In recent years, American television watchers have been inundated with ads for testosterone replacement drugs to treat a condition they’ve named “Low-T,” leading us to wonder if more men really are suffering from conditions like hypogonadism, or if it’s just become a fad or a way for men to push back against the inevitable effects of aging.
Testosterone therapy can be beneficial in multiple ways, from increased sexual drive and performance to improved memory, focus and concentration, so many men seek testosterone therapy when they begin experiencing symptoms of “Low-T” that include low sexual drive, loss of muscle and increase in body fat, and decreased motivation or sense of well-being.
Testosterone is an extremely influential hormone in the male body, similar in some ways to estrogen’s importance in the female body. And just like women, men essentially go through a sort of menopause, referred to as “andropause” or “male menopause.” The problem seems to be that the market is flooded with drugs promising relief from “Low-T” but whose side effects far outweigh the benefits if the problem is a natural result of aging.
Bloomsberg Businessweek reports that a hearing of an advisory panel to the FDA this past September voted 20 to 1 to “revise labels on test drugs such as AbbVie’s AndroGel and Lilly’s Axiron to make it clear the products should be prescribed only to men with serious testosterone deficiencies,” and not to average men who are experiencing normal hormonal decline that all men experience.
The statistics illustrate the Low-T craze with FDA data reporting that 2.3 million people were given prescriptions for testosterone in 2013, up from 1.3 million in 2010. Yet, according to Bloomberg Businessweek, “only half of those men were diagnosed with the testosterone-depleting condition Hypogonadism.” And because of these abuses, lawsuits are actually being filed on “behalf of men who allegedly suffered serious heart problems due to their use of AndroGel and similar medications,” reports a press release by Bernstein Liebhard LLP. This release also notes that new reports have found additional safety concerns.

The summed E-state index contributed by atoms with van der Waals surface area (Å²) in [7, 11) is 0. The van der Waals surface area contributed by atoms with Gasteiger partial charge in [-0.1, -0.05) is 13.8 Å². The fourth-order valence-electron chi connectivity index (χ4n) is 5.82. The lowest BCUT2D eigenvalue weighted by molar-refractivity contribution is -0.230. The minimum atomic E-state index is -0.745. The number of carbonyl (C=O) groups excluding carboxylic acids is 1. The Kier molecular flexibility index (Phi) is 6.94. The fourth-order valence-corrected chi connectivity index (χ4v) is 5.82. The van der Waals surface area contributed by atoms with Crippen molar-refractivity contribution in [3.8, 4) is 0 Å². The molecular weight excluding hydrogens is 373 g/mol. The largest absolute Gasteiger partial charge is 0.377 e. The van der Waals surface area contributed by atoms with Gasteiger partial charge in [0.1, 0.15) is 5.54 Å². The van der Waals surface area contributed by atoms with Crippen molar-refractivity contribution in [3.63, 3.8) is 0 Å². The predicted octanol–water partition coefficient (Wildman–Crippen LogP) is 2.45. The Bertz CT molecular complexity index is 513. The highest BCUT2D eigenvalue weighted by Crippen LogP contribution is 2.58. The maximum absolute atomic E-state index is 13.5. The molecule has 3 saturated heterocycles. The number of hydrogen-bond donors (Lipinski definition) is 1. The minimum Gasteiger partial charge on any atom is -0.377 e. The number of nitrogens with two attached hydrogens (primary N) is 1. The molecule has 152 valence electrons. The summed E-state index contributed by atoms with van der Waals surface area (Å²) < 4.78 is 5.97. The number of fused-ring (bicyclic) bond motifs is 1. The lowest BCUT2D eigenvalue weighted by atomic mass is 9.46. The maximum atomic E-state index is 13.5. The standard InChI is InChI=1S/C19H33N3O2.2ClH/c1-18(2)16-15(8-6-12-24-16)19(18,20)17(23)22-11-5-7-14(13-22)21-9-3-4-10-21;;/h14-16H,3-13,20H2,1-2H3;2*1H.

In all, more than 220 testosterone treatment lawsuits have been filed in U.S. District Courts attacking manufacturers of these testosterone therapies for, according to the same press release, “aggressive marketing that encouraged men without any real medical need to seek treatment for low sex drive, fatigue, and other symptoms merely associated with aging.”
But is it fair to attack these companies for doing what so many other drug companies are also guilty of doing on a daily basis? Just consider estrogen replacement therapy (ERT) for women who are experiencing menopausal symptoms and want relief. From pills to patches, ERT is very popular among women; however, despite equally fearsome side effects like blood clots, ERT seems to get less criticism than testosterone replacement therapy. While the FDA works to revise its standings on these drugs, it is helpful to keep in mind that testosterone replacement therapy should only be sought if a real problem or diagnosis exists, so proceed with caution.